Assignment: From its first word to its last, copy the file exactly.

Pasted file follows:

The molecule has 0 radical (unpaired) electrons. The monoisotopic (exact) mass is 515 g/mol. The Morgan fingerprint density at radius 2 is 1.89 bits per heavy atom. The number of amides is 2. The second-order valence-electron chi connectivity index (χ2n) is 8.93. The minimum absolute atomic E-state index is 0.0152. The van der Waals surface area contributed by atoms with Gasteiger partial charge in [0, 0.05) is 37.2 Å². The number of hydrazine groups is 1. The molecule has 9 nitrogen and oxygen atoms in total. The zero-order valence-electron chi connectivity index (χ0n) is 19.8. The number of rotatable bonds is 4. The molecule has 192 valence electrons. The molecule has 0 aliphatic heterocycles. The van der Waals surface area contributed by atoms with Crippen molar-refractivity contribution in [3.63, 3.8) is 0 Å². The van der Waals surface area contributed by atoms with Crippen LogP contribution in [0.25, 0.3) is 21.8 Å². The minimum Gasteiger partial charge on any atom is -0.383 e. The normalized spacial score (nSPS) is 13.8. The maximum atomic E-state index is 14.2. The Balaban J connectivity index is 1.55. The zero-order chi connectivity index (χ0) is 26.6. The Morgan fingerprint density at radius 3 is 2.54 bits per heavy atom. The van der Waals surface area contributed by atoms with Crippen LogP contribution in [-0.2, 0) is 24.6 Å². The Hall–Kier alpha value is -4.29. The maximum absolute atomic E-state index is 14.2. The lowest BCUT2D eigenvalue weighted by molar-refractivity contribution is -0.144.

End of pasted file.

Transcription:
The molecule has 0 radical (unpaired) electrons. The monoisotopic (exact) mass is 515 g/mol. The Morgan fingerprint density at radius 2 is 1.89 bits per heavy atom. The number of amides is 2. The second-order valence-electron chi connectivity index (χ2n) is 8.93. The minimum absolute atomic E-state index is 0.0152. The van der Waals surface area contributed by atoms with Gasteiger partial charge in [0, 0.05) is 37.2 Å². The number of hydrazine groups is 1. The molecule has 9 nitrogen and oxygen atoms in total. The zero-order valence-electron chi connectivity index (χ0n) is 19.8. The number of rotatable bonds is 4. The molecule has 192 valence electrons. The molecule has 0 aliphatic heterocycles. The van der Waals surface area contributed by atoms with Crippen molar-refractivity contribution in [3.63, 3.8) is 0 Å². The van der Waals surface area contributed by atoms with Crippen LogP contribution in [0.25, 0.3) is 21.8 Å². The minimum Gasteiger partial charge on any atom is -0.383 e. The normalized spacial score (nSPS) is 13.8. The maximum atomic E-state index is 14.2. The Balaban J connectivity index is 1.55. The zero-order chi connectivity index (χ0) is 26.6. The Morgan fingerprint density at radius 3 is 2.54 bits per heavy atom. The van der Waals surface area contributed by atoms with Crippen LogP contribution in [-0.2, 0) is 24.6 Å². The Hall–Kier alpha value is -4.29. The maximum absolute atomic E-state index is 14.2. The lowest BCUT2D eigenvalue weighted by molar-refractivity contribution is -0.144.